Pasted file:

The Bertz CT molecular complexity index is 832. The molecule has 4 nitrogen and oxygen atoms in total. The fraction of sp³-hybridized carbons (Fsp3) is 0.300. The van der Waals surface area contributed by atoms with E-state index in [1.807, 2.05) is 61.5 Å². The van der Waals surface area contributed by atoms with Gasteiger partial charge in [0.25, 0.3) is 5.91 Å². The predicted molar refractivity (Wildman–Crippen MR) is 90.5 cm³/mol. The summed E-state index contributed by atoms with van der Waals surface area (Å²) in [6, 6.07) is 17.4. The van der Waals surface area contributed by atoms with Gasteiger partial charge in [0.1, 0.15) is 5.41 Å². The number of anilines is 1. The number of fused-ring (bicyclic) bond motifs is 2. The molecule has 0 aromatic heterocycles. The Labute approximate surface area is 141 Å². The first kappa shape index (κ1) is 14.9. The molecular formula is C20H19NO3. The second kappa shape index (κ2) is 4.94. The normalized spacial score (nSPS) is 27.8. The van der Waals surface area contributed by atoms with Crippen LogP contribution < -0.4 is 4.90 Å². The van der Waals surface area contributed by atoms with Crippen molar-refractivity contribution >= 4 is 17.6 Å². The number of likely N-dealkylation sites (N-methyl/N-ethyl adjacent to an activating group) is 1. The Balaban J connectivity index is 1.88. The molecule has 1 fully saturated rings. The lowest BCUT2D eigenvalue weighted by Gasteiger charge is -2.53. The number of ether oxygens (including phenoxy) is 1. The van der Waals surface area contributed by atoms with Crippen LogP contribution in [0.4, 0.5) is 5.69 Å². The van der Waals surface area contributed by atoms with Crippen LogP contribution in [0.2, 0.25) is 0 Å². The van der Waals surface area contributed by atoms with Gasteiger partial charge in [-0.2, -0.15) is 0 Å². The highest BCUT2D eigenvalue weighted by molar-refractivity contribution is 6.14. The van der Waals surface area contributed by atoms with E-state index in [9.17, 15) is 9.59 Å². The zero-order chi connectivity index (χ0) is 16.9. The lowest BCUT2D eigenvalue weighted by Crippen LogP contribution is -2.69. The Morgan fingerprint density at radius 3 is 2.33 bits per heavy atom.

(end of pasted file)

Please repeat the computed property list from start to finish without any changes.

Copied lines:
The Bertz CT molecular complexity index is 832. The molecule has 4 nitrogen and oxygen atoms in total. The fraction of sp³-hybridized carbons (Fsp3) is 0.300. The van der Waals surface area contributed by atoms with E-state index in [1.807, 2.05) is 61.5 Å². The van der Waals surface area contributed by atoms with Gasteiger partial charge in [0.25, 0.3) is 5.91 Å². The predicted molar refractivity (Wildman–Crippen MR) is 90.5 cm³/mol. The summed E-state index contributed by atoms with van der Waals surface area (Å²) in [6, 6.07) is 17.4. The van der Waals surface area contributed by atoms with Gasteiger partial charge in [0.1, 0.15) is 5.41 Å². The number of anilines is 1. The number of fused-ring (bicyclic) bond motifs is 2. The molecule has 0 aromatic heterocycles. The Labute approximate surface area is 141 Å². The first kappa shape index (κ1) is 14.9. The molecular formula is C20H19NO3. The second kappa shape index (κ2) is 4.94. The normalized spacial score (nSPS) is 27.8. The van der Waals surface area contributed by atoms with Crippen LogP contribution < -0.4 is 4.90 Å². The van der Waals surface area contributed by atoms with Crippen molar-refractivity contribution >= 4 is 17.6 Å². The number of likely N-dealkylation sites (N-methyl/N-ethyl adjacent to an activating group) is 1. The Balaban J connectivity index is 1.88. The molecule has 1 fully saturated rings. The lowest BCUT2D eigenvalue weighted by Gasteiger charge is -2.53. The number of ether oxygens (including phenoxy) is 1. The van der Waals surface area contributed by atoms with Crippen LogP contribution in [0.4, 0.5) is 5.69 Å². The van der Waals surface area contributed by atoms with Crippen LogP contribution in [0.2, 0.25) is 0 Å². The van der Waals surface area contributed by atoms with Gasteiger partial charge in [-0.2, -0.15) is 0 Å². The highest BCUT2D eigenvalue weighted by molar-refractivity contribution is 6.14. The van der Waals surface area contributed by atoms with E-state index in [9.17, 15) is 9.59 Å². The zero-order chi connectivity index (χ0) is 16.9. The lowest BCUT2D eigenvalue weighted by Crippen LogP contribution is -2.69. The Morgan fingerprint density at radius 3 is 2.33 bits per heavy atom.